Best because there were stars, it was mild, and I could stay out as long as I liked and sleep in this morning …
The worst of nights – well, it wasn’t actually, but the seeing wasn’t great, the collimation on the 10″ was playing up, and I got lost hunting for Uranus, so some parts were definitely maddening.
Uranus is now on the borders of Pisces and Aquarius with no very obvious star to take bearings from. I had a finder chart from Sky and Telescope but after half an hour of fruitless rambling I started Stellarium to try for a better clue, and this time located. Uranus is side-by-side with 44 Psc, an undistinguished star of about the same magnitude as the planet (five-and-a-bit), but luckily sitting in a fairly distinct pattern with its even less distinguished neighbour stars. Not that Uranus looked like anything much with the poor seeing/dodgy collimation – a small blob of turquoise fuzz.
During the small hours I concentrated on Jupiter as it rose above the trees. Io had been transiting the planet and was due to exit, and Europa was approaching transit from the other side, so I could look for Io, and also for Europa’s shadow preceding it on the disc.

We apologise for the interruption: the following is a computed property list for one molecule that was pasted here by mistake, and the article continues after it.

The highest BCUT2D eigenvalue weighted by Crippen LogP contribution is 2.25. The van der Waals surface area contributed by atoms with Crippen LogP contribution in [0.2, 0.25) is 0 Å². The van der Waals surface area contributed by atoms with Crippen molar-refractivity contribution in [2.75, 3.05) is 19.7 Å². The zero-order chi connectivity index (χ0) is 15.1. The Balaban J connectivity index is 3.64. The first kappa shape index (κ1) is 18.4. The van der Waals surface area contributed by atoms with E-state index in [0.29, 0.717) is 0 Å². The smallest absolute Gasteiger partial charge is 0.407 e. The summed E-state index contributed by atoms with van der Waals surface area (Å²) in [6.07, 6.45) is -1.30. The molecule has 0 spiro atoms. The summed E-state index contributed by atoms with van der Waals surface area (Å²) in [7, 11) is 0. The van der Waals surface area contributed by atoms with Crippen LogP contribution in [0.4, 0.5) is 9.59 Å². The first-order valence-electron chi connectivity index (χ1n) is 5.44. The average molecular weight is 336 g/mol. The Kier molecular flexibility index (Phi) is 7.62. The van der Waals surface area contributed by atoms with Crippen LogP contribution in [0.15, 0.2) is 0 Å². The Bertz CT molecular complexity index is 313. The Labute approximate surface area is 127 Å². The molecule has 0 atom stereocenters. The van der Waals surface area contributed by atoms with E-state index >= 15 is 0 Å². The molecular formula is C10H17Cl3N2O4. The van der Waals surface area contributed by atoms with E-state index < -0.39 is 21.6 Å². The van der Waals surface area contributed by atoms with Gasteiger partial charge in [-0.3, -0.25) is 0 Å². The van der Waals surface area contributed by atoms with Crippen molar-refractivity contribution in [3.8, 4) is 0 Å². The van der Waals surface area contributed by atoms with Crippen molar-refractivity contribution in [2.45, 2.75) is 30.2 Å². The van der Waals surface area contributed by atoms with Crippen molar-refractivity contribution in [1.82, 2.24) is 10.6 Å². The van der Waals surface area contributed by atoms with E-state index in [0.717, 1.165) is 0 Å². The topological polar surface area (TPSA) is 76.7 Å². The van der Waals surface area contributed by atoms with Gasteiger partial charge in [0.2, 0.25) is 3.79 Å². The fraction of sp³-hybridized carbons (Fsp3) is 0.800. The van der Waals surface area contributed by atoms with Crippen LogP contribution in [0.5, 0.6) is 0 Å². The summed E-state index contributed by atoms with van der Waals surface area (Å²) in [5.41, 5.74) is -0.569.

Again, seeing not great, and although I could see dark features in the NEB and SEB it was difficult to get a real fix on their size and shape. Io was not visible until it was almost on the limb, but when you see it the whole system pops up into 3D. I don’t think I have seen Europa’s shadow transit before, and when I eventually saw the shadow it seemed very small and pale compared with what I’d expect Io’s to be like, but of course Europa orbits further from Jupiter so presumably the shadow isn’t so crisp on the cloud tops.
Drawings: South roughly at the top depending how cricked my neck was; Io, Europa’s shadow and Europa – direction of travel right to left.
This was about 02.25 UT this morning – Io about to exit to the left
And this was about 03.15 UT. Io is moving away to the left, Europa’s shadow has just passed Jupiter’s meridian, and Europa is approaching from the right.
In between drawings of Jupiter, I wandered the sky with binoculars and watched Gemini and Orion rise. Autumn is definitely here…